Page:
Wow. If only there were some way to defeat these terrible cyber attacks. Imagine if there were some kind of discipline, let’s call it cyber security, that contained steps we could follow to prevent malware from causing massive system outages like this.
While some news outlets have branded the latest Petya/NotPetya malware-based cyber attack as powerful and unprecedented, the reality is that only the organizations with gaping holes in their security basics were taken down. It just goes to show that no organization can afford to ignore these basic cyber steps:
- Apply the latest manufacturer supplied software patches, especially to operating systems, preferably within 24 hours of their release.
- Ensure that any information of value is securely backed up to a safe place on a regular basis.
- Make sure you run with one of the anti-malware solutions that is actually preventing these attacks from operating. For example, I noticed my AI anti-malware defeated the problem again!
So – yes – if you did those things above you would have been pretty much protected from this ransomware. But wait – is this really ransomware?
At first glance, this new malware looks like it is ransomware because it goes about encrypting files and making an empty offer to restore files in return for a payment – but that ransom payment route was swiftly blocked (the email address to send and receive the unlock key was disabled). This latest attack may be dressed like ransomware but that certainly is not the real intent.
In fact, this malware is really insidious. Like some superbug, it contains a combination of anumber of different nasty components. It is not only encrypting files, but also appears to have learned from WannaCry that if you blend a lot of recent and powerful exploits, you can likely catch organizations that are slow at patch management and security response without the right countermeasures in place. Security firms are still analyzing how this malware operates, but it has been identified that it includes worm capabilities to spread within networks and is also likely to be found to be doing some credential scraping – actually stealing username and password details.
About a week ago, I retweeted this post from New York Times journalist Nicole Perlroth. That article seems to have disappeared for now – however, it did seem to point to an early version of something that sounded and looked a lot like this latest malware attack. The attack recipient was running network recording and was able to identify that the so-called ransomware was not only trying to encrypt files – but also had set about trying to steal credentials.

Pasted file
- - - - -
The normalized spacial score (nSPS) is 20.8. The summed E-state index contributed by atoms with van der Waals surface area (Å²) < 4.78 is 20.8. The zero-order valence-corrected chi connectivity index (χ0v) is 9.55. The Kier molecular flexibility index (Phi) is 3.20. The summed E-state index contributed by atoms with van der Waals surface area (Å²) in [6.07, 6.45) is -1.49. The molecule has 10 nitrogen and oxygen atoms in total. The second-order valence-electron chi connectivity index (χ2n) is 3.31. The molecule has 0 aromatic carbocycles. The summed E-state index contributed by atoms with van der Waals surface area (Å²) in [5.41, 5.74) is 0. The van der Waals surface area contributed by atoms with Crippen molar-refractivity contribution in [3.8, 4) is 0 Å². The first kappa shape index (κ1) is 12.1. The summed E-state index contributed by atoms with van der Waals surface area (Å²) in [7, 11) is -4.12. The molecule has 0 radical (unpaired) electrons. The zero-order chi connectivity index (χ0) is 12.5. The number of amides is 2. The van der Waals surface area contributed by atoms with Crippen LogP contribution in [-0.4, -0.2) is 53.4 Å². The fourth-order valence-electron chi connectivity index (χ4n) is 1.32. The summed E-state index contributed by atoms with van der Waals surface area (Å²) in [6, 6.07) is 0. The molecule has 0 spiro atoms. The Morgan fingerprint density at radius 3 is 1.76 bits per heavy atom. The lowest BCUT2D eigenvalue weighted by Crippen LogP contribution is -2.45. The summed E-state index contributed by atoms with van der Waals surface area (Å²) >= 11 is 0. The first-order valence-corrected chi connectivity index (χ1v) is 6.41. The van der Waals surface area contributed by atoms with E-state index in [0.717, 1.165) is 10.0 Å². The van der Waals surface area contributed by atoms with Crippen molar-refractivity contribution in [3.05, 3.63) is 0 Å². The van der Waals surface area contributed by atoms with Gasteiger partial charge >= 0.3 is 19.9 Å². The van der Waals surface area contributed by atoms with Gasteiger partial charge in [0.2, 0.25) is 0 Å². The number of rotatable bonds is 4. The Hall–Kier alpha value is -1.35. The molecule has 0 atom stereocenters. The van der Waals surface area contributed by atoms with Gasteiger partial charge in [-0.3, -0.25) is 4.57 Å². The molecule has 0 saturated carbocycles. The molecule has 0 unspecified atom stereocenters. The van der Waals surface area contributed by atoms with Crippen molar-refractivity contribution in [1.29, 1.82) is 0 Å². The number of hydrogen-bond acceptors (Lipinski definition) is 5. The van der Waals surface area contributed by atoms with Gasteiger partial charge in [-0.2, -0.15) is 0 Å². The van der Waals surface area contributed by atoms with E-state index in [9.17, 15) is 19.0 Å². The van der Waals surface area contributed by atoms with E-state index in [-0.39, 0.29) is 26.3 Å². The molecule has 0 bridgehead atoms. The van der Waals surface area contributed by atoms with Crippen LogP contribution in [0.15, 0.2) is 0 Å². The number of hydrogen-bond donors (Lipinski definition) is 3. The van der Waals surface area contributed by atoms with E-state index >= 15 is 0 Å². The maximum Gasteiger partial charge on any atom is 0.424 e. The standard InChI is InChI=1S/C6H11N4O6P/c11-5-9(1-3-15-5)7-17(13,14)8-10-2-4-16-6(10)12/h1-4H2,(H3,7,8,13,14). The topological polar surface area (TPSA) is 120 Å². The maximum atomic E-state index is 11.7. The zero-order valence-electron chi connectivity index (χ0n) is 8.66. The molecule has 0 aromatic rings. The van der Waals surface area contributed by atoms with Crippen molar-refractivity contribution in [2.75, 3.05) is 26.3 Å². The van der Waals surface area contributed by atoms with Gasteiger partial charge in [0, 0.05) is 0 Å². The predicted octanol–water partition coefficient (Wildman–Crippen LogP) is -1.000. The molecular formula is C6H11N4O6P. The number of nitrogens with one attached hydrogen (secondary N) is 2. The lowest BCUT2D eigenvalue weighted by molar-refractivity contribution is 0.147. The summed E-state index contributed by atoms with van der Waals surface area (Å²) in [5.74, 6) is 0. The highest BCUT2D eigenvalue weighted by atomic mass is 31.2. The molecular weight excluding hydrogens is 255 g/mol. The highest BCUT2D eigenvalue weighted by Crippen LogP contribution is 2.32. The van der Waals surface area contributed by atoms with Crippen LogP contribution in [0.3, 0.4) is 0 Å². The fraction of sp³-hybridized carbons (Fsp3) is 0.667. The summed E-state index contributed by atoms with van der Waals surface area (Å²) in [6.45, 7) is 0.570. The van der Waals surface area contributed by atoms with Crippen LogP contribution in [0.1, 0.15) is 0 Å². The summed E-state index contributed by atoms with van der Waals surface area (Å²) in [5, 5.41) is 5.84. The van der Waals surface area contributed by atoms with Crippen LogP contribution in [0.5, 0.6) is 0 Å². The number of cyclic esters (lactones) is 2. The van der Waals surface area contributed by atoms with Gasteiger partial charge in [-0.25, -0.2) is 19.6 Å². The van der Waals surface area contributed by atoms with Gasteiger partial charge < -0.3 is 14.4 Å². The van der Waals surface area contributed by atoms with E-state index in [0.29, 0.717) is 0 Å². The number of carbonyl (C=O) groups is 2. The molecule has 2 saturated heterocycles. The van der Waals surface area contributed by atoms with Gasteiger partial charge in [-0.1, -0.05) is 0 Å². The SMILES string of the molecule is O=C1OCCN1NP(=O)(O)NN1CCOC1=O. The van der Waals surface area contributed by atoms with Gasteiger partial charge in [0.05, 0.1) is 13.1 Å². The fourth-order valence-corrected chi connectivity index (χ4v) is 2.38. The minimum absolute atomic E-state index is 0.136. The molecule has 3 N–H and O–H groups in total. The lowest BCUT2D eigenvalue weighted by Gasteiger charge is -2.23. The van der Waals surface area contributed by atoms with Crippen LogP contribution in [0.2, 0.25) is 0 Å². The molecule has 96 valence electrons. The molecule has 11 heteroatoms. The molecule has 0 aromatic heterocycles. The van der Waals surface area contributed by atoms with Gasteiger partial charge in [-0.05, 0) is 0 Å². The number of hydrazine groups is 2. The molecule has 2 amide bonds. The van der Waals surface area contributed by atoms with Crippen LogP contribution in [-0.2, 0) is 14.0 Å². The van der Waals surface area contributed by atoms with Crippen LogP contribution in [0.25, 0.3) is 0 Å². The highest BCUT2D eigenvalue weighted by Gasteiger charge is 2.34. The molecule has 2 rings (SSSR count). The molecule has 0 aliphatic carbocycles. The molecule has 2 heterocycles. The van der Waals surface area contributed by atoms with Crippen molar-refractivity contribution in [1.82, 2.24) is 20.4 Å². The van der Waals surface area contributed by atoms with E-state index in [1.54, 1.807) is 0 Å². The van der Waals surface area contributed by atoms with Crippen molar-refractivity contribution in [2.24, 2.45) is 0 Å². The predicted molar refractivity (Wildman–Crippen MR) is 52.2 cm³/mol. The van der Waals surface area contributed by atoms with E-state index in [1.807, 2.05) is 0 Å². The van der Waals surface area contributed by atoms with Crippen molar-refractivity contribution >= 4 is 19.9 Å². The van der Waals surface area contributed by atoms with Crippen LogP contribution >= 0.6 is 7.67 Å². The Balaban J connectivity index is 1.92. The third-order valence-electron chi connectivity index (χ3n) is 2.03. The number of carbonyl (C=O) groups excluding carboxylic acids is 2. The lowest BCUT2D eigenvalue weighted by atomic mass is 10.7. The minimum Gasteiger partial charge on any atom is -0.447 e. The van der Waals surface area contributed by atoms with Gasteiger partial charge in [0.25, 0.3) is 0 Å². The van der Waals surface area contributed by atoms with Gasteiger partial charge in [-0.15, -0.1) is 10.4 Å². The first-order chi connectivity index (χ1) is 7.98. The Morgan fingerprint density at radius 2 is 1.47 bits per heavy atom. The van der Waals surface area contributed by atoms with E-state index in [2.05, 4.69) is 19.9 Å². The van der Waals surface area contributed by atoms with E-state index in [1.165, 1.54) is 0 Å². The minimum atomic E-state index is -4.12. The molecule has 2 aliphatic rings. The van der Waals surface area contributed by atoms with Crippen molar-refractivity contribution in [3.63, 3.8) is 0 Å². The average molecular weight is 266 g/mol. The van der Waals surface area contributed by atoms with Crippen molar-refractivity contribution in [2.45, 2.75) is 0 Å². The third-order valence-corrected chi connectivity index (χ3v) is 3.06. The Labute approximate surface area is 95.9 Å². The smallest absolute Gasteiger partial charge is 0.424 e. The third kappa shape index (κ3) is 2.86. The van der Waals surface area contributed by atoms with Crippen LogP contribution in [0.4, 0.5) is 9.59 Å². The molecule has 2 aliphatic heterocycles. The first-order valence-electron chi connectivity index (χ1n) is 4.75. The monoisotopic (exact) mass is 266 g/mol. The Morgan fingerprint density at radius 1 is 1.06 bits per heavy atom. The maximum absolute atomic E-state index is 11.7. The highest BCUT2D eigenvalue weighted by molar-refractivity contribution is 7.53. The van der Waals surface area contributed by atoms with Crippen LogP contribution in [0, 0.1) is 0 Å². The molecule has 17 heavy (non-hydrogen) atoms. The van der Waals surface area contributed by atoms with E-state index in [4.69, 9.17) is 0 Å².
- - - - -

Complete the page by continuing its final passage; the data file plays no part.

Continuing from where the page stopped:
In my ISACA Now blog post six weeks ago, I suggested that WannaCry should have been a watershed moment. I firmly believe that it was and that this latest attack will have proven beyond any doubt that any organization of any reasonable size that thinks it can run without following all of the basic security practices is having to change its mind. There may still be some organizations that keep running unpatched, unsupported software – but I think it would be fair to estimate that they are not likely to stay operational for much longer at the rate that the current security threats are evolving.
These are not malware attacks that are using previously unknown and sophisticated exploits – these are attacks that are downright easy to defend against. However, these attacks are also showing just how well armed the major nation-states are likely to be because both WannaCry and NotPetya have used powerful cyber exploits alleged to have been stolen from the NSA. If there are other unknown (zero day) exploits with this kind of power, it may only be a matter of time before just applying basic cyber security practices may no longer be enough.
One thing is for certain – for organizations that want to stay in business, it is time to get all of the basic cyber security practices right.
Author’s note: Since writing this blog post, the NotPetya malware has now been confirmed to work as wiper malware, fully destroying the data on any device it successfully infects. Cutting the power to an infected device very early on can allow files to be recovered off the disk by not booting the machine but recovering the files from the disk. Although masquerading as ransomware, it has been confirmed by multiple security experts that the actions of the NotPetya malware are intended to wipe devices beyond any potential data recovery.